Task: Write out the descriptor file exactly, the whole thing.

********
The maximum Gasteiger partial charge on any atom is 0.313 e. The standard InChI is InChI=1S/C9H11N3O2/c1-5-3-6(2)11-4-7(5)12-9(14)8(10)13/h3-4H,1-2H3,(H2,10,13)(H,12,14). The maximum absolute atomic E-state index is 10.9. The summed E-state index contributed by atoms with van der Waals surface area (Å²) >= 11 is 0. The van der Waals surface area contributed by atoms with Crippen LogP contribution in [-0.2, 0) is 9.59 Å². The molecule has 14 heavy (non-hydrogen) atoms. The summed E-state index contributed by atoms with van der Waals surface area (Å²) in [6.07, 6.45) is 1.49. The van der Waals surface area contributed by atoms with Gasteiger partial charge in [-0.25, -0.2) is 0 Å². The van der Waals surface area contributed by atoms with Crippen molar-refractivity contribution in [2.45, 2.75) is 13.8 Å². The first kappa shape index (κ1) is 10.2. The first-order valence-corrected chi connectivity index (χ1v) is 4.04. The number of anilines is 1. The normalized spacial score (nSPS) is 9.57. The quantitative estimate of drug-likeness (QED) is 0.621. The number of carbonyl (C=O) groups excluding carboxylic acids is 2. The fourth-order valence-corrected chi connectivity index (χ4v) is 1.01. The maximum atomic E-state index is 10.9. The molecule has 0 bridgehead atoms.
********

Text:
The maximum Gasteiger partial charge on any atom is 0.313 e. The standard InChI is InChI=1S/C9H11N3O2/c1-5-3-6(2)11-4-7(5)12-9(14)8(10)13/h3-4H,1-2H3,(H2,10,13)(H,12,14). The maximum absolute atomic E-state index is 10.9. The summed E-state index contributed by atoms with van der Waals surface area (Å²) >= 11 is 0. The van der Waals surface area contributed by atoms with Crippen LogP contribution in [-0.2, 0) is 9.59 Å². The molecule has 14 heavy (non-hydrogen) atoms. The summed E-state index contributed by atoms with van der Waals surface area (Å²) in [6.07, 6.45) is 1.49. The van der Waals surface area contributed by atoms with Gasteiger partial charge in [-0.25, -0.2) is 0 Å². The van der Waals surface area contributed by atoms with Crippen molar-refractivity contribution in [2.45, 2.75) is 13.8 Å². The first kappa shape index (κ1) is 10.2. The first-order valence-corrected chi connectivity index (χ1v) is 4.04. The number of anilines is 1. The normalized spacial score (nSPS) is 9.57. The quantitative estimate of drug-likeness (QED) is 0.621. The number of carbonyl (C=O) groups excluding carboxylic acids is 2. The fourth-order valence-corrected chi connectivity index (χ4v) is 1.01. The maximum atomic E-state index is 10.9. The molecule has 0 bridgehead atoms.